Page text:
It hardly feels like 14 years since we first learned a jet airliner flew into the World Trade Center. As many of us watched that scene unfold on live television, it became quickly apparent the first crash was no accident, but a deliberate, premeditated and orchestrated attack of malice and cowardice upon innocent Americans.
Throughout that day, we saw images of fire, smoke, wreckage and civilians jumping to their death, having made the decision that dying as the result of falling from a high rise was better than being trapped and burned alive. We saw firefighters, emergency medical personnel and law enforcement officers rush to those burning buildings with the hopes of rescuing as many people as they could, so the decision on the best way to die would not be necessary. Sadly, we also watched as the buildings collapsed, crushing and killing those same public safety professionals.
In the days that followed, we continued to watch the rescue and recovery efforts on television. As we began to hear about the terrorists and learned the term al-Qaeda, patriots across the country, including those in Cherokee County, rose up and acted.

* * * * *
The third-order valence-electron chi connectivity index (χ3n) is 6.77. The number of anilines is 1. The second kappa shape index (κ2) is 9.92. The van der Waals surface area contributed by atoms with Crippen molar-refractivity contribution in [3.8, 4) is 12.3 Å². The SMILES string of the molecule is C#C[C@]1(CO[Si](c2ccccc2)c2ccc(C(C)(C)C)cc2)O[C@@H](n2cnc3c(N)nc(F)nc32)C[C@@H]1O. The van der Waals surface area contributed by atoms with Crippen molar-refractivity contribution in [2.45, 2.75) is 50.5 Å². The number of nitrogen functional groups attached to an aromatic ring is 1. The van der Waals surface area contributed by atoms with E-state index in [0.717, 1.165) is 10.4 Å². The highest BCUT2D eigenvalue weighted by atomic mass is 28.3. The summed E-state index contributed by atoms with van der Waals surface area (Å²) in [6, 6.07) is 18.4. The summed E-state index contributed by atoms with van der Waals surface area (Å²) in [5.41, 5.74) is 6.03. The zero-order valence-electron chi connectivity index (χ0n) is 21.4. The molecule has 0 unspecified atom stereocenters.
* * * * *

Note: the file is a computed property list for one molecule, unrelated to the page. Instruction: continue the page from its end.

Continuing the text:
Many members of our community went to local military recruiting stations and signed up to defend our country while others organized and sent care packages to soldiers. Some residents showed their patriotism by flying the American Flag, tying yellow ribbons on trees or their car antennas while others committed to buying American made products. Regardless of the actions taken, there was an overwhelming sense of unity. As Americans, and despite any differences, we banded together to support each other, to support our communities and to support our country. Doing so showed the spirit of America and it showed our resolve to support and defend our republic and our free nation.
This morning, as I heard taps play during a memorial ceremony, like many of you, I felt a renewed sense of sadness, a renewed anger at our enemies and a renewed longing for the pride felt when we all came together to support our country.
We have the ability to do that again. We have the ability to distinguish between journalists who report the news and talking head entertainers who push agendas under the guise of it being news. We have the ability to recognize when organizations and politicians (from all parties) attempt to manipulate and divide us over issues of race, political affiliation, religious ideology and social status. We have the ability to come together once again and determine what we, as a community and a country, value.
My hope today, Patriots Day, is that in addition to remembering those lives lost 14 years ago, we renew our commitment to one another. We renew our commitment to using our energy to find common ground as opposed to finding differences. We renew our appreciation to be blessed enough to live in the greatest country on Earth!
Sheriff David Groves